Monthly Archives: July 2008

OpenLaszlo Performance Tip: Attributes, Not Nodes

OpenLaszlo applications typically access numerous web services that respond with XML. That XML must be loaded over HTTP. Many developers overlook the effect that the format of the XML in those services can have on the performance of an application.

Most XML guides suggest that an ideal XML format should look something like this:









    <address>1234 Stone Lane</address>




Note how each property of the contact is represented by an XML node, with a text node inside, representing the value of that property. That may be very readable to humans, but it wreaks hell on rich Internet applications (RIAs). Note that I said RIAs, not just OpenLaszlo applications. As you’ll see, this tip holds true for various platforms, including OpenLaszlo, Flex and DHTML. When that data is parsed by the client – it needs to be parsed, so the data can be accessed easily – the XML parser has to create a separate runtime object for each of those subnodes. In OpenLaszlo, that class is lz.DataElement. So our contact above cost us 11 nodes. No wait – it actually cost us 21 nodes. Remember that each text node is treated as a separate object too.

What we’re dealing with is not so much data loading, but data initialization. Loading the above contact isn’t going to take much time at all, but loading an address book with 500 contacts formatted as above will. With 500 contacts, the application will be initializing 5,500 nodes (i.e. 11 * 500). The effect this will have for the user is a noticeable delay after the web service is loaded. The application will consume a lot of CPU and feel sluggish (probably unusable) while the data is being parsed.

Happily, there’s an easy fix. Simply reformat your data to rely on attributes for property values where practical. The above contact would therefore look like this:

<contact id="0"












How much of an improvement could you reasonably expect? It turns out quite a lot, actually. I tested data initialization time on the following platforms:

  • OpenLaszlo 4.2 nightly compiled to SWF8
  • OpenLaszlo 4.2 nightly compiled to DHTML in Firefox 3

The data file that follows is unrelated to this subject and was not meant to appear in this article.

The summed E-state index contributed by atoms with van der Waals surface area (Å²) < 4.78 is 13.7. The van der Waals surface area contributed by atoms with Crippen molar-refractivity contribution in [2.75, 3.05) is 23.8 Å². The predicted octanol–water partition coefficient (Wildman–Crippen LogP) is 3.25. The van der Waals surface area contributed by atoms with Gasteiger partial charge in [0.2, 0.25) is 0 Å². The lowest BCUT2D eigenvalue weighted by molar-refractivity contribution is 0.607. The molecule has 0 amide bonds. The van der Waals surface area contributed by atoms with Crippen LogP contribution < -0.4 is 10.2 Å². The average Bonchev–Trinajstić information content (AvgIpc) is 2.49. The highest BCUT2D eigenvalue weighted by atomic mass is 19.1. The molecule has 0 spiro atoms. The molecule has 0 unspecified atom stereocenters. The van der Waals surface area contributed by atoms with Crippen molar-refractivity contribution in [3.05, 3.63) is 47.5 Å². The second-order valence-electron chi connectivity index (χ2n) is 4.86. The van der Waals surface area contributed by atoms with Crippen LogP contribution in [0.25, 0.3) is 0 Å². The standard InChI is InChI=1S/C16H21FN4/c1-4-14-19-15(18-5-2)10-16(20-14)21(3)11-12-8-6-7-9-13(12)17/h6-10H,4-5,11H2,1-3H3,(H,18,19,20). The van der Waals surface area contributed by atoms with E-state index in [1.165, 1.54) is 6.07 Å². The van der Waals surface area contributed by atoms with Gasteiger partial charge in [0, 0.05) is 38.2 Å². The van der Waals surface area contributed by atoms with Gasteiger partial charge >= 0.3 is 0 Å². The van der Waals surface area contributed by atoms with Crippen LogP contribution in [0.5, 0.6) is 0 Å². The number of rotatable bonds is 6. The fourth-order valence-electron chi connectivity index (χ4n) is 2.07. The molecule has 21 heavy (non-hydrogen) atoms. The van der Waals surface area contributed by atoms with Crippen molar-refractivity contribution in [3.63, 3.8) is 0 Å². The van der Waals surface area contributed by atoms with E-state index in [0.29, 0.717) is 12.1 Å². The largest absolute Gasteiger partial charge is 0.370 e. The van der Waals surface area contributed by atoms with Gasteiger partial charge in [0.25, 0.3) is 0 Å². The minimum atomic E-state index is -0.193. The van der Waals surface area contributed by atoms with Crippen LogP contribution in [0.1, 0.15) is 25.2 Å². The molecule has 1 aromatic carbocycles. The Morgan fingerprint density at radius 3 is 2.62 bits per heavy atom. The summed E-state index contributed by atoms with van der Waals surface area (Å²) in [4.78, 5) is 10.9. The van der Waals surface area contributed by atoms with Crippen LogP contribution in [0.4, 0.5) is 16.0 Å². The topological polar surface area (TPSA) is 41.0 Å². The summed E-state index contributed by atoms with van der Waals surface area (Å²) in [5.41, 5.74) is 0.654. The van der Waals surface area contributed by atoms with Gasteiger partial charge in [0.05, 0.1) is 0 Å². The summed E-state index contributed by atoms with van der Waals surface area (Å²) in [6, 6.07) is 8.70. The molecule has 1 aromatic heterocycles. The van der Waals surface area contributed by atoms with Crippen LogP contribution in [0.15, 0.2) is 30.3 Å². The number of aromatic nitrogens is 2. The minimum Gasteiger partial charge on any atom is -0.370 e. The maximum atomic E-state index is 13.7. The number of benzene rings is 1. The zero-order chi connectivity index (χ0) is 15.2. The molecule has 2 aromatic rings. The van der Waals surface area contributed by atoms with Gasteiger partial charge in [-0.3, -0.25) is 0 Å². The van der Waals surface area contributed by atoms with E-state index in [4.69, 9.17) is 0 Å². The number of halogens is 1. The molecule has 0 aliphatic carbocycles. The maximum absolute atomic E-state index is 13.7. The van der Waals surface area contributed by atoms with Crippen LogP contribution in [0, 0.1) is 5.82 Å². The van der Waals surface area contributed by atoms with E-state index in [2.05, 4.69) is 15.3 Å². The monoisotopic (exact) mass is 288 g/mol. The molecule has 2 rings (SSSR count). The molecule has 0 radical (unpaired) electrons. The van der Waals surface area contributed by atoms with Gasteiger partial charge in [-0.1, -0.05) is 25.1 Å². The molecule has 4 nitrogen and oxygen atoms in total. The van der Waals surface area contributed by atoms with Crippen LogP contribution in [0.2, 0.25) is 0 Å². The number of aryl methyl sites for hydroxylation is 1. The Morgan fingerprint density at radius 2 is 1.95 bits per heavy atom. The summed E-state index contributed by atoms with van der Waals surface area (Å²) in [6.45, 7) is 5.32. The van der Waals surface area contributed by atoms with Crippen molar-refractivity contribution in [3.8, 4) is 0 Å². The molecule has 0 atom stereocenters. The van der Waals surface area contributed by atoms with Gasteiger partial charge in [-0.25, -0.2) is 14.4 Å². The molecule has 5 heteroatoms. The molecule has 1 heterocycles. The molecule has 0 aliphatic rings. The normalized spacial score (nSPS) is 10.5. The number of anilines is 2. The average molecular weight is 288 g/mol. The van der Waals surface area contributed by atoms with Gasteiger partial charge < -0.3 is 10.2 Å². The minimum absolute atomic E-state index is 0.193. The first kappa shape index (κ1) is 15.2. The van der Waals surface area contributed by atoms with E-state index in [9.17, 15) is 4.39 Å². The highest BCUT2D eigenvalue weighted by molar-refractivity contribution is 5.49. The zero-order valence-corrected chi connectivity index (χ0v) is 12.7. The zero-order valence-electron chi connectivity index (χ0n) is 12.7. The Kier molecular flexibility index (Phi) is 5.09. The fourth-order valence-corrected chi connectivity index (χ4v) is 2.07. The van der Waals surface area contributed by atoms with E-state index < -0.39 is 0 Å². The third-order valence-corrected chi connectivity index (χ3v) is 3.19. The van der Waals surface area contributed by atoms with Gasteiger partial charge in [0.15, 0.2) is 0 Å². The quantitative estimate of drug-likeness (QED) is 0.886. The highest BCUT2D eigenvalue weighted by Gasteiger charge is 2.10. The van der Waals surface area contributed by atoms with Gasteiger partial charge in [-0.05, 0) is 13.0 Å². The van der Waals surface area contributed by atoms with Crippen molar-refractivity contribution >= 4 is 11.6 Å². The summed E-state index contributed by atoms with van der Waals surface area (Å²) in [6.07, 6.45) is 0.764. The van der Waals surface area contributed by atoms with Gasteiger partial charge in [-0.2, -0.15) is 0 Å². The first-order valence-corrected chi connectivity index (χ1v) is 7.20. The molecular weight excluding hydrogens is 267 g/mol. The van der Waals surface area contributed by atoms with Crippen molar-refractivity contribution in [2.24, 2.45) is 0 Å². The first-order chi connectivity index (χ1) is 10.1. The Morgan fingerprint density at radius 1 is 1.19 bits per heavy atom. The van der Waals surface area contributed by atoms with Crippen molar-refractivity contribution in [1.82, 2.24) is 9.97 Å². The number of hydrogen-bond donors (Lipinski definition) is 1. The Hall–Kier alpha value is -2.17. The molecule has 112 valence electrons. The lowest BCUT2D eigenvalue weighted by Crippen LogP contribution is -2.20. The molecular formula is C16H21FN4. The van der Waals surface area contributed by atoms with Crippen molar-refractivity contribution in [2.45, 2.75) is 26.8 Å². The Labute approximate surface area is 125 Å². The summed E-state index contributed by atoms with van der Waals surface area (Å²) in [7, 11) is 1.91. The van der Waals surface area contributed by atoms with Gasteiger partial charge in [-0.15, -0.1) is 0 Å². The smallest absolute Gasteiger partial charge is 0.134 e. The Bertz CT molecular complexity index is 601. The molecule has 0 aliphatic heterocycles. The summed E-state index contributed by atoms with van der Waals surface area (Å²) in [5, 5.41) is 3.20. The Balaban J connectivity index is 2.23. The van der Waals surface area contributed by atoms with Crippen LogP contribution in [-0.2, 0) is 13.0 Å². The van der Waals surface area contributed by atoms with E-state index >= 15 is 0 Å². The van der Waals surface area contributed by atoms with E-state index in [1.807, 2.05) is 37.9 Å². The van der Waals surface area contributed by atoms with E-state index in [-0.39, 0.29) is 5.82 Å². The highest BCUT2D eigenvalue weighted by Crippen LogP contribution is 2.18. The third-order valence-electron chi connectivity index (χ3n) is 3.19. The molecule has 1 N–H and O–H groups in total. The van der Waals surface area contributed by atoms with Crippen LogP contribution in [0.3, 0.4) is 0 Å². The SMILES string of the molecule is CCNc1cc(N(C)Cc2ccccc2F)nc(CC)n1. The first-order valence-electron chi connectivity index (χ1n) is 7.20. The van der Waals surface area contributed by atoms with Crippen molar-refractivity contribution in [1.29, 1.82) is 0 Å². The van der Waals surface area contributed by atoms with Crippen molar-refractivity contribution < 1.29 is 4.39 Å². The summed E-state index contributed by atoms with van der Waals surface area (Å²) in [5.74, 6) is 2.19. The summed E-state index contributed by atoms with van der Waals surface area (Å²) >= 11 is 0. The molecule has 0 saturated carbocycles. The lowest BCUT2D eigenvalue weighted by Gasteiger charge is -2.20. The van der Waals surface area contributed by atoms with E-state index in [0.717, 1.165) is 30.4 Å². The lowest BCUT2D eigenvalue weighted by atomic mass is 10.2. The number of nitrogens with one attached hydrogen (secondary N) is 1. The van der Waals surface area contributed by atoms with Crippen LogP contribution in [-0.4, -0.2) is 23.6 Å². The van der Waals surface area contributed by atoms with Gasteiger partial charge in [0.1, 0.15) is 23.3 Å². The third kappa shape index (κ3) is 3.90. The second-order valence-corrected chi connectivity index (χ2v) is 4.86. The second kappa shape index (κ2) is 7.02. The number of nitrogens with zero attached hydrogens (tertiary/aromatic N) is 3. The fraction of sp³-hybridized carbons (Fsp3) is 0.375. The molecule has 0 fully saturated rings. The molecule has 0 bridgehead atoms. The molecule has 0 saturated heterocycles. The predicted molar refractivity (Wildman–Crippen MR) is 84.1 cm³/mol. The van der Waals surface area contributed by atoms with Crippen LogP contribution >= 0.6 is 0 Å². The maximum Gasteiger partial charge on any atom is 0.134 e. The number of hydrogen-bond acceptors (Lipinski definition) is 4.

• OpenLaszlo 4.2 nightly compiled to SWF9
  • Flex 3 (using e4x data, since it’s the closest way of handling XML to OpenLaszlo’s)
  • DHTML in Firefox 3 (using the Dojo toolkit and parsing the returned XML with dojox.xml.xmlParser, since the default XML objects don’t have the type of functionality that OpenLaszlo’s or Flex’s do)
  • DHTML in Internet Explorer 6 (same platform options as for Firefox 3.

I compared how long it took to load and initalize a locally-served (over HTTP) XML document that contained 500 contacts with data saved as nodes, versus one that contained 500 contacts with data saved as node attributes.

Platform Data as Nodes (ms) Data as Attributes (ms) Improvement
OpenLaszlo SWF8 1587 253 84%
OpenLaszlo DHTML 1698 335 80%
OpenLaszlo SWF9 419 112 73%
Flex 3 428 331 23%
Firefox 3 DHTML 684 384 44%
IE 6 DHTML 1695 1029 39%

As you can see, using attributes instead of nodes for your XML data is significantly faster when dealing with larger datasets.

I should mention that I’ve been looking forward to trying out the new OpenLaszlo SWF9 runtime, and am pleased to see that it’s so much faster. The SWF9 runtime is present in OpenLaszlo 4.1, but a number of things are broken – datasets don’t work, for example. The 4.2.x nightly build from last night is the first build to have working datasets (hence I was able to run my test).

You can download my sample data and LZX, MXML and HTML files for the various runtimes here.

Passing Arguments to before_filter in a Rails Controller

I’ve been working with Ruby on Rails a lot recently. It’s a great platform for creating both old-fashioned web applications as well as services for RIAs. I especially like the fact that Rails encourages you to think about the right way to do something, before writing any code. For all you know, that complex thing you wanted to add could involve nothing more than one shell command and a tweaked line of Ruby code.

There was one seemingly ubiquitous thing that I had to think about for long time however, so I’m posing it here for posterity: How do you pass arguments to an ActionController method from a filter, while also using filter conditions?